Those of you who have viewed my unboxing video could probably tell I was very excited about playing this game; but I must be honest and reveal that when I played it the first time, I came away a little underwhelmed. The guys at DOW are some of the nicest in the business, and I would have hated to give the game a ‘meh’ review. Thankfully, with further plays, though it remains a light, family-oriented, luck-heavy game, it also reveals more variety and enjoyment and some strategy as you get to know it better. In fact, I seem to win quite frequently, which is strange considering how hopeless I usually am at planning ahead in games; and that leads me to suspect that scoring is often a matter of luck rather than good planning. You can definitely chain a few powers together to do tricky things and pull off a good ‘run’ at the end of the game, but due to the fact that almost all the tiles are facedown at the start of the game, it’s hard to plan to achieve a particular combination of abilities. The toolbox powers feel a bit like an added extra; I find myself wanting to use them more but never quite getting enough of an opportunity. Other players are revealing relics and getting powers that will completely modify your plans, which is fun, but makes any strategy very reactive.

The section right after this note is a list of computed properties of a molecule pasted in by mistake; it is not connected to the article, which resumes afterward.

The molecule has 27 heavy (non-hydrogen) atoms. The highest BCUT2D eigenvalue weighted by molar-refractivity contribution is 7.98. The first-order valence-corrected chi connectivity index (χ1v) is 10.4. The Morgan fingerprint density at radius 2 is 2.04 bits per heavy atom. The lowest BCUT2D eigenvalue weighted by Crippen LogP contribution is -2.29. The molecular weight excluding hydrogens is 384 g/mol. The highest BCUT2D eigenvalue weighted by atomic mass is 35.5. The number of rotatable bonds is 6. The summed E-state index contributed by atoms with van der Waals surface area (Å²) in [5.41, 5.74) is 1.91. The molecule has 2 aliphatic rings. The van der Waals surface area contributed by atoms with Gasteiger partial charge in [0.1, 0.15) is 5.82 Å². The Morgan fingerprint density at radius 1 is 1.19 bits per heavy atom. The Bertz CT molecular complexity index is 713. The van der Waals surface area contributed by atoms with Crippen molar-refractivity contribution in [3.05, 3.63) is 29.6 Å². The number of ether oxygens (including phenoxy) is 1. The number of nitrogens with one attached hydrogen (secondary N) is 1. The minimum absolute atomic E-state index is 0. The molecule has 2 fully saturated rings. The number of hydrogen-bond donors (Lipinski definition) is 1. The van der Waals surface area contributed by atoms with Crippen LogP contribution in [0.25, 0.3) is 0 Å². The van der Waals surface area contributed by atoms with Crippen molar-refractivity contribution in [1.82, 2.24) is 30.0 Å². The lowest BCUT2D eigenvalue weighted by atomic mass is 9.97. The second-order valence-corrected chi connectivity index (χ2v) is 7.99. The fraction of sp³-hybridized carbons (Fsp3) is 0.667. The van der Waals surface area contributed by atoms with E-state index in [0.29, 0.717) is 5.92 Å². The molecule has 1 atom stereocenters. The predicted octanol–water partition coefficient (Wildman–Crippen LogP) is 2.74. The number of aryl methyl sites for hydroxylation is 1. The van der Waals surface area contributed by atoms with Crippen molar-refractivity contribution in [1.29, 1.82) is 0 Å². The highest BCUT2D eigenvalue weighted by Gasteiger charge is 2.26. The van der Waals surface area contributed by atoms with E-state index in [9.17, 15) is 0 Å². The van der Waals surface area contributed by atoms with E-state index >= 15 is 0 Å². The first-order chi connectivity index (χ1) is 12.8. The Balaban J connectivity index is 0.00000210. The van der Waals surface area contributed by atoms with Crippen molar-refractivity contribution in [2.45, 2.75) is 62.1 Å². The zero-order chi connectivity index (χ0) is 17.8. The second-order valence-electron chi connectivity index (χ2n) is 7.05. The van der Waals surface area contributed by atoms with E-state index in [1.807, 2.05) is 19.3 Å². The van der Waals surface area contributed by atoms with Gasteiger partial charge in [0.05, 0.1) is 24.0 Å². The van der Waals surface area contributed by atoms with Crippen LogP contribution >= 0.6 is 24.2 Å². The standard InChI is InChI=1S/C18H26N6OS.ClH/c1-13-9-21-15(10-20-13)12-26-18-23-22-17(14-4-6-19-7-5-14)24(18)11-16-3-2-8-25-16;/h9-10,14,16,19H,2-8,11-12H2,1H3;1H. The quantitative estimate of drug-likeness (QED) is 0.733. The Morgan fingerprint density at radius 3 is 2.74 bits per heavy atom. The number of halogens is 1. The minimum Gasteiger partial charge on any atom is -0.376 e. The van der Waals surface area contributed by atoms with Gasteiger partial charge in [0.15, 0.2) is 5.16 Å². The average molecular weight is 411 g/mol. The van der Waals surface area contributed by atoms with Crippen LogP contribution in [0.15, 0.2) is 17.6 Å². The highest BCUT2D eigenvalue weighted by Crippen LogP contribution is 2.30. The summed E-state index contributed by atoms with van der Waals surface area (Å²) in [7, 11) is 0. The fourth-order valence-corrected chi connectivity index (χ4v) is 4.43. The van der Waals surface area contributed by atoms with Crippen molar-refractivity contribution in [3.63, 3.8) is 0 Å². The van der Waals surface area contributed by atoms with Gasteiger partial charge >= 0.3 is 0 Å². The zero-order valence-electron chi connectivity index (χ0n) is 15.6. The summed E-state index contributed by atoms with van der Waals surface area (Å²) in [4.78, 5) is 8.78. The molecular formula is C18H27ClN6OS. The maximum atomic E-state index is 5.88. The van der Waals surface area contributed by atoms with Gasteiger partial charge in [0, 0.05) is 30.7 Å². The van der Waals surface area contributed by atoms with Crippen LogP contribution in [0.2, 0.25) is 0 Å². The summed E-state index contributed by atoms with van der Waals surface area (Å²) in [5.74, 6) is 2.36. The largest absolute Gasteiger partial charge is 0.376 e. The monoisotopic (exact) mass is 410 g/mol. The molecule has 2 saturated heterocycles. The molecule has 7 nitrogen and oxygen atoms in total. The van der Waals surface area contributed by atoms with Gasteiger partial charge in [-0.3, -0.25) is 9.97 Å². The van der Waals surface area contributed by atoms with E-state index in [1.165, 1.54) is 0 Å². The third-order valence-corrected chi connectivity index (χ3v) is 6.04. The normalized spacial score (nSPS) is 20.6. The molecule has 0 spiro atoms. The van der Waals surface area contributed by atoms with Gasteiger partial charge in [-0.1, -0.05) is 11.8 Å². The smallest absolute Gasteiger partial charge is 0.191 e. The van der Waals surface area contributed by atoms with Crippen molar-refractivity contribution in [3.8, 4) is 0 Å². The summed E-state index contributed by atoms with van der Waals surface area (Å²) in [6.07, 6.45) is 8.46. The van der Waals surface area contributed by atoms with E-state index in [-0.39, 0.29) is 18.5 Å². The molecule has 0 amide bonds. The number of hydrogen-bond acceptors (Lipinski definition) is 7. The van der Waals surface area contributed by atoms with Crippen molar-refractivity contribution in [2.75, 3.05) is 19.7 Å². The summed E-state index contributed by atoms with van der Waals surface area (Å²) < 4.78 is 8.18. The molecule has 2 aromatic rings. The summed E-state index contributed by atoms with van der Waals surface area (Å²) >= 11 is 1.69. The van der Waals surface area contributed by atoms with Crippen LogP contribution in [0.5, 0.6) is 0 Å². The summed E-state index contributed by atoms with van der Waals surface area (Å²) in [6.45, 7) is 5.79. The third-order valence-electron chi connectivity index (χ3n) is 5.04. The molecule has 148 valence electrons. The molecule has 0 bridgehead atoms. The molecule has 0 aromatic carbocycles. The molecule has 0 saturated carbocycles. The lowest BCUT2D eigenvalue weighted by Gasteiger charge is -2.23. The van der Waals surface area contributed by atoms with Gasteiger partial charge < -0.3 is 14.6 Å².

In my interview with first-time designer Matthew Dunstan back in October, he mentioned that DOW applied the theme to his design. And I think the game has a slightly piecemeal feeling, of several mechanics and their thematic justifications fitted together in an effort to please everyone. It’s a little safe, a bit too slickly targeted to the broad gaming market. I’d love DOW to take some big risks with their next game. For example, “let’s make a really cool game about Indiana Jones-style adventure” rather than “let’s wrap an Indiana Jones-style adventure theme around these neat mechanics”—but that’s probably more to do with my desire for a game that really captures my favourite theme!
Relic Runners is a very well-designed, well-produced game. It has all the elements you could ask for in a DOW game, everything you could want in a modern board game designed for a wide audience and a variety of ages; and I definitely think you should give it a few plays to really discover what it has to offer. DOW’s production design is beautiful and clever, because the iconic relic tokens are, to the casual buyer, more memorable than game mechanics.
However… there’s still just a little bit of something missing. It’s that indefinable magic that makes you want to get a game to the table again and again. It might have something to do with the difficulty of creating a strategy because of the hidden and random elements and plethora of abilities, or maybe just the fact that the theme has been—albeit expertly—pasted on to the mechanics. Relic Runners is another beautiful and enjoyable DOW game and an impressive design from a first-time designer, though I think it joins the company of titles such as Cargo Noir and Colosseum rather than classics like Ticket to Ride and Small World.
What do you think? No time to argue—throw me the idol; I throw you the whip!